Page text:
DIAMOND — When Eulanda Sanders started crocheting and sewing at age 8, little did she know that it would lead to an interest in textiles many years later.

DIAMOND — When Eulanda Sanders started crocheting and sewing at age 8, little did she know that it would lead to an interest in textiles many years later.

On Saturday, Sanders, now a professor in textiles and clothing, apparel, events and hospitality management at Iowa State University, was one of the guest speakers during the 72nd annual Carver Day at the George Washington Carver National Monument.

“I am talking about his (Carver’s) work in the textile artist. There has not been much research on his work (in textiles),” she said. “People know him as an agriculturalist, and some recognize him as a painter, but he also has an extensive amount of work in areas of textiles, which he created and tested natural dyes. Then he also did some weaving, embroidery work, basket work and crochet work.

“Today, I am going to focus on his work as a crocheter, because he was prolific as a crocheter, for one, and the techniques that he used for were varied and quite technically difficult techniques that he used.”

Carver, who was born about 1864 and grew up on the Moses Carver Farm near Diamond, later left the farm, went to school in Neosho and later to college.

“He was the first African-American student at Iowa State and the first one to graduate,” Sanders said. “He also taught there too, and he was the first African-American to teach there.”

The life of Carver isn’t a new interest for Sanders.

“My father was the state director for the farm service agency in Colorado,” she said. “He always spoke about George Washington Carver and his contributions to agriculture. I always grew up with that.”

For the majority of her life, Sanders lived in Colorado. Three years ago, she took the position at Iowa State.

“One of the first conversations that I had when I moved there was to talk about Carver, his impact on agriculture and Iowa State,” she said. “Being there at Iowa State, it was just a natural progression for me to learn more about him. I was working with some of my graduate students (and) I asked them to do some research into his paintings. That is when I discovered more of his work in the textiles area.”

Carver was a wonderful example of a life learner, according to Sanders.

“He had an inquisitive mind that was seeking knowledge of a variety of things,” she said. “As an educator myself, it is just thrilling to see how someone seeks knowledge in the variety areas and how they also integrate into who he was in his work and the inner weavings of his work as a scientist and his work as a textile artist.”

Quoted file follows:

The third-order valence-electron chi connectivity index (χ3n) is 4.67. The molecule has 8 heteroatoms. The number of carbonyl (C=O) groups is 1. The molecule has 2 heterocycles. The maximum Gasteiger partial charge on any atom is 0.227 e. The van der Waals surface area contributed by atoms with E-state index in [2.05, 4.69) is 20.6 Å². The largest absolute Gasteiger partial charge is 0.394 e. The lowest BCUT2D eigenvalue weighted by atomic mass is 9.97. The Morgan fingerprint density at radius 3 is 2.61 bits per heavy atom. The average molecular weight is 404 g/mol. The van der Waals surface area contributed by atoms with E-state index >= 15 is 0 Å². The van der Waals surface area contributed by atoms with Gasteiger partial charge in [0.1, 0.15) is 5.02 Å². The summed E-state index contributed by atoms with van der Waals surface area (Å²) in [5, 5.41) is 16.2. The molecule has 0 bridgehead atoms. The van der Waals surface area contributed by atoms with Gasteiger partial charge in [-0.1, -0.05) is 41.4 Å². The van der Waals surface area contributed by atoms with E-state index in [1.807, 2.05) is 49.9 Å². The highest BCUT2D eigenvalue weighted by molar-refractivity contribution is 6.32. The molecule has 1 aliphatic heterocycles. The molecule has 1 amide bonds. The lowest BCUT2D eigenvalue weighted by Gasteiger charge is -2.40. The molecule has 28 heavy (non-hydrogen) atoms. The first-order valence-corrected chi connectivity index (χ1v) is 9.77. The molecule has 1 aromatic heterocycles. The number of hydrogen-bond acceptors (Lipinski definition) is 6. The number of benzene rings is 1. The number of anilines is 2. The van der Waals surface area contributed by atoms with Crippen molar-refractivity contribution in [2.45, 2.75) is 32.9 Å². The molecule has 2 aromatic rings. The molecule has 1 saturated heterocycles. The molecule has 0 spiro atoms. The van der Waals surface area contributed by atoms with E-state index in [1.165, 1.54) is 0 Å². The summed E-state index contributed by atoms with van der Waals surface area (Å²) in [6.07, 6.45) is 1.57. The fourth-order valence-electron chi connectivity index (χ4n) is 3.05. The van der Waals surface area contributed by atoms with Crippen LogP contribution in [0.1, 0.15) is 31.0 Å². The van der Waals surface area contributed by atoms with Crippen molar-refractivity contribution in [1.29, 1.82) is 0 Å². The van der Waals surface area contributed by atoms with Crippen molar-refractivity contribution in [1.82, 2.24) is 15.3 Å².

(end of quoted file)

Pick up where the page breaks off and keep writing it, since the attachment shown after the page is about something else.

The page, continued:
When asked what she hopes to see the audience take away from her presentation, Sanders mentioned knowledge and appreciation of Carver’s work with textiles.

“Often times, we hear a mention of his work either in print or conversation as a textile,” she said. “Crocheting is very math oriented. Having a scientist do work like this is not a huge stretch at all. I am hoping that people will make those connections and also appreciate his work as a textile person.”

Carver, who died Jan. 5, 1943, became famous later in life when he studied plants, flowers and invented several uses for the common peanut. Six months after he died, Congress designated the George Washington Carver National Monument, which was the first park to honor an African-American scientist, educator and humanitarian.

Carver Day also had hands-on activities for visitors, including painting with natural dyes and washing laundry with a washboard and lye soap.

“Using the washboard, it is more of a support for the laundry so that the soap can actually get on the laundry,” said Rikki Worm, 11, of Monett. She is one of the monument’s junior rangers.

Rikki demonstrated by washing clothing and transfer it to another washtub with bluing.

“Bluing is pretty much like bleach,” she said. “You put it (laundry) in and then dunk it back in here (the other washtub) so we can get all of the bluing off. George Washington Carver had to do this (laundry) in one of these creeks. That took a little bit more time because he had a little bit more laundry to do and the bluing, I bet, was a little bit harder.”

Carver Day is the longest-running event at the monument.